Why researchers need to be open about ethical uneasiness, doubts and uncertainties.
In recent years, I have conducted highly intimate research with a possible impact on life and death,
interviewing older people about their struggle with life and deep old age, and their strong and persistent wish for a self-chosen death. After submitting a paper in which we presented our key findings, I received the review reports. One anonymous reviewer raised the following concern:
It appears that no formal ethical breach is evident in that proper human subjects protections and approvals were in place, however, I still have an ethical concern: Did you have any obligation to intervene?
Due to this experience – which happened three times in a similar way – I became engaged in constructive dialogues with my colleagues as well as with the reviewers. The reviewers’ concerns about the safety of the participants substantively resembled previous deliberations I had had with my colleagues. But after these reports, once again and even more profoundly, we had to reflect on the choices we had made.
The suggested duty to intervene, for example, led to reflection on the moral question of whether or not we had disregard our responsibility. And I found myself pondering on questions like: Could it be that joining this research project unintentionally strengthened participants’ intentions to end their lives at a self-directed moment? Did we take sufficient caring responsibility? Besides, I asked myself if we should have compromised the autonomy of the participants by insisting on treatment options, while they considered themselves as competent citizens, fully capable to handle their lives by themselves? Did we indeed have a duty to intervene knowing that they were seriously ideating on a self-directed death?
Given that the exchanges with several reviewers were very fruitful, I felt encouraged to publish a specific paper about these experiences in The International Journal of Social Research Methodology. Not only to share some self-disclosures and scrutinize my own ethical behaviour. Mainly, it is about making plea for being honest and open about ethical uneasiness, doubts and uncertainties, as I became keenly aware that in cases of a grey area, there are only balanced and open-ended answers needing an enquiring mind, rather than clear and fixed ideas and solutions.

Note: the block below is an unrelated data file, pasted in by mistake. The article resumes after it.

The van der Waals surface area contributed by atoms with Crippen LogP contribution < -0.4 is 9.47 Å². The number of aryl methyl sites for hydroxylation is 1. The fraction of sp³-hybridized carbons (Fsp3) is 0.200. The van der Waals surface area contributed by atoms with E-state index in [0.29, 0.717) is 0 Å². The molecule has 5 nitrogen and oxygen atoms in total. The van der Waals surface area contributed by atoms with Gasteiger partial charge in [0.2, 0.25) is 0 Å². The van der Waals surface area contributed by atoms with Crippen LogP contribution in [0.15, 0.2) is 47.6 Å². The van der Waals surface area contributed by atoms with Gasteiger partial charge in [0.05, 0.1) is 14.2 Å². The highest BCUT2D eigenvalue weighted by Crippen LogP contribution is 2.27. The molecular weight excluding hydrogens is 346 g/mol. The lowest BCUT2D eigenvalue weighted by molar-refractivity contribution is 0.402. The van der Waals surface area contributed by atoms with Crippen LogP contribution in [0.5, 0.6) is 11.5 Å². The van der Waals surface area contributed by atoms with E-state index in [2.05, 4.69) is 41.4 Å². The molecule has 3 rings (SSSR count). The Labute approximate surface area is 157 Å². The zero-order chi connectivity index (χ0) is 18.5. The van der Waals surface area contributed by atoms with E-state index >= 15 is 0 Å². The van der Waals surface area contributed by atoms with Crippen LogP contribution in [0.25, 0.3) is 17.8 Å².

In line with Kim Etherington among others, I think researchers should more frequently share these vulnerable reflections with other colleagues in order to contribute to an ongoing and learning dialogue about research ethics. Therefore, with my paper, I hope to encourage researchers to explicitly reflect on their efforts to enhance morally good research practice. Just like methodological reflections on strengths and limitations, in my view, detailed ethical reflections should be a basic part of research articles. By discussing ethical issues and thoroughly recapping on how these issues were addressed, researchers contribute to the course of research ethics. It might not only increase the researcher’s awareness of risks and cautions during the whole process, but also build a learning dialogue between researchers, providing guidance for other colleagues in dealing with complex ethical issues.
When practicing open-ended reflexivity, researchers might become vulnerable researchers, but only by means of transparency can we invite others to join us in our ongoing learning process of becoming ethically competent researchers. To become thoughtful and thoroughly reflective researchers, we have to put ourselves ‘at risk’ and acknowledge the unknown and uncertain. In my view, room for lasting ethical uneasiness and open-ended reflexivity is indispensable to constitute accountable and morally good research practice.
Wijngaarden, E.J. van, Leget, C.J.W., Goossensen, A. (2017) Ethical uneasiness and the need for open-ended reflexivity: The case of research into older people with a wish to die. International Journal of Social Research Methodology, p.1-15.